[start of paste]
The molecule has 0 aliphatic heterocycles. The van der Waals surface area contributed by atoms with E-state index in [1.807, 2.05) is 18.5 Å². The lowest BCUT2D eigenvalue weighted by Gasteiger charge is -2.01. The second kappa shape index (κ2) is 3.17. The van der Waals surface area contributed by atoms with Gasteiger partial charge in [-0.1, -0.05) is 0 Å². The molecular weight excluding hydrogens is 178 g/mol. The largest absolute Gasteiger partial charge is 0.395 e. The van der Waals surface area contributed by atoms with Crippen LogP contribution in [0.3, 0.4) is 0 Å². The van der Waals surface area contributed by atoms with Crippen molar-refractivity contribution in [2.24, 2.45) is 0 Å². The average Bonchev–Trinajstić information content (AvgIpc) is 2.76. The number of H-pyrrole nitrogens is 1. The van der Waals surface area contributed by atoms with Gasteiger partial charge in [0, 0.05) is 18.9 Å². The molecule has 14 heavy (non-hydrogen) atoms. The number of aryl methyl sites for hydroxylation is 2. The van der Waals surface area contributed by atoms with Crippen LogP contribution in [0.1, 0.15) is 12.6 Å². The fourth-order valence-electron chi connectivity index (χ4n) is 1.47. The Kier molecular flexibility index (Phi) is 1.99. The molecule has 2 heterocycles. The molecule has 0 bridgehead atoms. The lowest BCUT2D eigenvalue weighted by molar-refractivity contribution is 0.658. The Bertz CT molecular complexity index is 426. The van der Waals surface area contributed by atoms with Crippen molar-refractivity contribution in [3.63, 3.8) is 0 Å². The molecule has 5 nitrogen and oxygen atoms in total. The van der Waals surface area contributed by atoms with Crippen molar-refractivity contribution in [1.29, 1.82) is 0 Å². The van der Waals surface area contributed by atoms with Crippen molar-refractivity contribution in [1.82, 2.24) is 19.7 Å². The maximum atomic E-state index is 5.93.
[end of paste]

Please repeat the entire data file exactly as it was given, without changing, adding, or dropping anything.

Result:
The molecule has 0 aliphatic heterocycles. The van der Waals surface area contributed by atoms with E-state index in [1.807, 2.05) is 18.5 Å². The lowest BCUT2D eigenvalue weighted by Gasteiger charge is -2.01. The second kappa shape index (κ2) is 3.17. The van der Waals surface area contributed by atoms with Gasteiger partial charge in [-0.1, -0.05) is 0 Å². The molecular weight excluding hydrogens is 178 g/mol. The largest absolute Gasteiger partial charge is 0.395 e. The van der Waals surface area contributed by atoms with Crippen LogP contribution in [0.3, 0.4) is 0 Å². The van der Waals surface area contributed by atoms with Crippen molar-refractivity contribution in [2.24, 2.45) is 0 Å². The average Bonchev–Trinajstić information content (AvgIpc) is 2.76. The number of H-pyrrole nitrogens is 1. The van der Waals surface area contributed by atoms with Gasteiger partial charge in [0, 0.05) is 18.9 Å². The molecule has 14 heavy (non-hydrogen) atoms. The number of aryl methyl sites for hydroxylation is 2. The van der Waals surface area contributed by atoms with Crippen LogP contribution in [0.1, 0.15) is 12.6 Å². The fourth-order valence-electron chi connectivity index (χ4n) is 1.47. The Kier molecular flexibility index (Phi) is 1.99. The molecule has 2 heterocycles. The molecule has 0 bridgehead atoms. The lowest BCUT2D eigenvalue weighted by molar-refractivity contribution is 0.658. The Bertz CT molecular complexity index is 426. The van der Waals surface area contributed by atoms with Crippen molar-refractivity contribution in [3.63, 3.8) is 0 Å². The molecule has 5 nitrogen and oxygen atoms in total. The van der Waals surface area contributed by atoms with Crippen molar-refractivity contribution in [1.29, 1.82) is 0 Å². The van der Waals surface area contributed by atoms with Crippen molar-refractivity contribution in [1.82, 2.24) is 19.7 Å². The maximum atomic E-state index is 5.93.